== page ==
1994 or thereabouts. There is a civil war on in Burundi. A genocidal conflict opposing Hutus and Tutsis... We are witnesses to one of those sadly frequent episodes : the attack by the ... See full summary »
A prying neighbor, a glassy-eyed drug dealer, and a husband brandishing both a weapon and a vendetta make up the welcome wagon. Set amidst the as-yet-unopened boxes and the hopes for a ... See full summary »
8 year old Joe has a Birthday he will never forget. After friends bully him, he sneaks off to the sick bay, wishing everyone in the world would go away. He wakes up to find his dream may have become a reality.
An office clerk with a hankering to tango enlists the support of a workplace colleague as he prepares for a date. It's Christmas time and the concept of giving assumes fairy tale proportions in this beguiling modern story.
Dirk van Dijck,
Koen van Impe,
1994 or thereabouts. There is a civil war on in Burundi. A genocidal conflict opposing Hutus and Tutsis... We are witnesses to one of those sadly frequent episodes : the attack by the rebels of a minibus transporting ordinary passengers. A Kalashnikov bursts out. The bus stops, the passengers get off. There follows a «selection» separating Hutus and Tutsis. But who is a Hutu, who is a Tutsi? Na Wewe means You Too in Kirundi. Written by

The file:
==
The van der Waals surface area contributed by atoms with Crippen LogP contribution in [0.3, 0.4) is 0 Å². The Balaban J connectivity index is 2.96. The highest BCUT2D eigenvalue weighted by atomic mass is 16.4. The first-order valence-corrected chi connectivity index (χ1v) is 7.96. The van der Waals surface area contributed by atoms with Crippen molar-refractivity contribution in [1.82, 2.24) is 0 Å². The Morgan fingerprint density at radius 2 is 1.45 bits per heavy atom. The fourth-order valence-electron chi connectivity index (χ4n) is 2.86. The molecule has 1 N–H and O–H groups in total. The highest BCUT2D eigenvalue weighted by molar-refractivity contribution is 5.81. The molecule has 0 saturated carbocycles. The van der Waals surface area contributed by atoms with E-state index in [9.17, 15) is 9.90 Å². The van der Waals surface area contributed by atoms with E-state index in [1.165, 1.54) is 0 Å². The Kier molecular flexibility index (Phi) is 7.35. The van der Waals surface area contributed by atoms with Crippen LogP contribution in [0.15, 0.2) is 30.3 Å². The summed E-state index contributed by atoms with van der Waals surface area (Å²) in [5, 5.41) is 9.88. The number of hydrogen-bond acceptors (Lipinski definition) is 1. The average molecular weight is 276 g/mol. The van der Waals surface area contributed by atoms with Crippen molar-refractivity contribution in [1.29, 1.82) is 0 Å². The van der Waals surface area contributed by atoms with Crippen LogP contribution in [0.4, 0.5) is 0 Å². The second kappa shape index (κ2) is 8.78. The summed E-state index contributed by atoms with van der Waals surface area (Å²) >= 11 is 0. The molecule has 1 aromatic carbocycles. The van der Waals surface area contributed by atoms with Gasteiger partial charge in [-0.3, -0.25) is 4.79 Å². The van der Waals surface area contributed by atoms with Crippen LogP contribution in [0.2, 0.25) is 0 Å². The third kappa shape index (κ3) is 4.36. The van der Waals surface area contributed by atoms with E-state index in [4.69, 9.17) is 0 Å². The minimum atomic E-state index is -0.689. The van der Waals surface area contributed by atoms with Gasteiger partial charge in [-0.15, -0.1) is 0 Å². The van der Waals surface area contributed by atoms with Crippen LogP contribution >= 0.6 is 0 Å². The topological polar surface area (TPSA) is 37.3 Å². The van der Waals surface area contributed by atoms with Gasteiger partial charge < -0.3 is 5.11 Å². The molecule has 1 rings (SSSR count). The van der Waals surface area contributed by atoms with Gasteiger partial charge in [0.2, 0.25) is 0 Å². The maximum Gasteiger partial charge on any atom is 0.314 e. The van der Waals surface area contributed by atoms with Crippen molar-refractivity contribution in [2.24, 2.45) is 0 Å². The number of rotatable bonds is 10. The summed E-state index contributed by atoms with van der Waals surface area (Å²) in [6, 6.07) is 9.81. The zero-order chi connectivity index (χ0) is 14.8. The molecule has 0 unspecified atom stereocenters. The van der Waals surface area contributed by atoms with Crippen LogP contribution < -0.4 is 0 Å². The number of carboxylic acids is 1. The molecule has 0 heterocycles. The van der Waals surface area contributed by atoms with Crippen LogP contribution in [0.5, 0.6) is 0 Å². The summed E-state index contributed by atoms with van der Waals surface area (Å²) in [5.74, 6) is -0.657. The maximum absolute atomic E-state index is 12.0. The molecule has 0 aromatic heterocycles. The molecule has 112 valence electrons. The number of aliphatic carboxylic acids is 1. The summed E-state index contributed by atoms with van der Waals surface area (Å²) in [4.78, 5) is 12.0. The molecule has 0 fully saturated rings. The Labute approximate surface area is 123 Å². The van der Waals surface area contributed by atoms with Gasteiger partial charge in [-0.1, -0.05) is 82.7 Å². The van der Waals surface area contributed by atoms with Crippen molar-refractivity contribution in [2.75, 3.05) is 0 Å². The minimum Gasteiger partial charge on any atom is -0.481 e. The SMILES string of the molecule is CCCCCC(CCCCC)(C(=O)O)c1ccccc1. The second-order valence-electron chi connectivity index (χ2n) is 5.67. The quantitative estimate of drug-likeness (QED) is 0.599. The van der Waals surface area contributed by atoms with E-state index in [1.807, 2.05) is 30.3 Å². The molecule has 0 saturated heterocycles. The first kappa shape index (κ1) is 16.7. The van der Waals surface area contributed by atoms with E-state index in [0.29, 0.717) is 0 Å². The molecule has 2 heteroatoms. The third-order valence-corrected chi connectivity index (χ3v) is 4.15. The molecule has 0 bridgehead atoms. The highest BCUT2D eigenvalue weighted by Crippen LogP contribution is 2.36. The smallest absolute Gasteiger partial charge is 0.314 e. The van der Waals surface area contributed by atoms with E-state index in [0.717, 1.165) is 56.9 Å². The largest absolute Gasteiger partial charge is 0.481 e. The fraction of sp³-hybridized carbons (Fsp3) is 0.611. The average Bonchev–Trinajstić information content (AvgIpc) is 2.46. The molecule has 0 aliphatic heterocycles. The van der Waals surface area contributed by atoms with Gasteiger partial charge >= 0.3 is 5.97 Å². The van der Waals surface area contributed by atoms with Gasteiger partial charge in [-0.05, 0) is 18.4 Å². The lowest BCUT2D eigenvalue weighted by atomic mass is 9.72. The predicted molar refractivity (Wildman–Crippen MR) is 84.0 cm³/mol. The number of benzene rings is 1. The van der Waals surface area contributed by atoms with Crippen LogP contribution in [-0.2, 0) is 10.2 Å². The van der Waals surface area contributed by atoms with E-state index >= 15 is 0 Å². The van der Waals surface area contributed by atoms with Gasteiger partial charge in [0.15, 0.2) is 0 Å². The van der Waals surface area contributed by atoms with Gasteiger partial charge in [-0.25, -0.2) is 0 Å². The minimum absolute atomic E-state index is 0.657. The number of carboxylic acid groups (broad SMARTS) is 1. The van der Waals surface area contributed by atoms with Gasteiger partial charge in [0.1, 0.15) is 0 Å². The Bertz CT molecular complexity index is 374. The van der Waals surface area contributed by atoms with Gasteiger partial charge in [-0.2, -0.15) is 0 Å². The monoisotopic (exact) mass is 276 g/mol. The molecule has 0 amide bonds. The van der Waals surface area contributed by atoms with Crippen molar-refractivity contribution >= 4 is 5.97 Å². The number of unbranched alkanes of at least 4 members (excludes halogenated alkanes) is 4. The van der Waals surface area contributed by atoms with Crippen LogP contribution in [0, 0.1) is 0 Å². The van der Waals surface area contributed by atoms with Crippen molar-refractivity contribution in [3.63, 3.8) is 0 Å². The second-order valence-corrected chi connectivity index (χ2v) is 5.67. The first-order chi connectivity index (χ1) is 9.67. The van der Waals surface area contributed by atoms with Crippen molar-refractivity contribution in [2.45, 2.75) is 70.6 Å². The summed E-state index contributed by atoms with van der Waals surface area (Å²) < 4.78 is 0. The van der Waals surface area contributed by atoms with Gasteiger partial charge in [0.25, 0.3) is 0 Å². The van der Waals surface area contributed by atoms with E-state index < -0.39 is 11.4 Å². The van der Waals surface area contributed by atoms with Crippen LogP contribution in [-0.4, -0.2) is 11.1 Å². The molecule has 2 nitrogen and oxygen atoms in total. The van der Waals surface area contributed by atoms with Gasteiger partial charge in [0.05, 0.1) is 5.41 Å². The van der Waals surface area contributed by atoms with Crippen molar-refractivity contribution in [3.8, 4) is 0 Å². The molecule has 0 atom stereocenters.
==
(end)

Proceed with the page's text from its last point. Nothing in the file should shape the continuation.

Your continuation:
This Belgian film talks about a subject that is very much talked about nowadays in Belgium: national identity. The country that holds the record for time taken to form a new democratic government after an election, held until then by Iraq, offered us a very good insight on the essence of national identities. The way the director Ivan Goldsmidt achieved this was by setting his film at the civil war in Burundi and the genocidal conflict between Hutus and Tutsis. A van full of people is stopped by a few gun- wielding rebels, who demand to know everybody's origins. Of course this proves to be extremely complicated, which is why this movie turns into a comedy quite soon, despite the wielding guns. The tension of this situation is effectively used to make a point about the funny irrationality of the idea of national identity. "Na wewe" means "you too" in Kurundi, because this is definitely not a topic concerning only Hutus and Tutsis.
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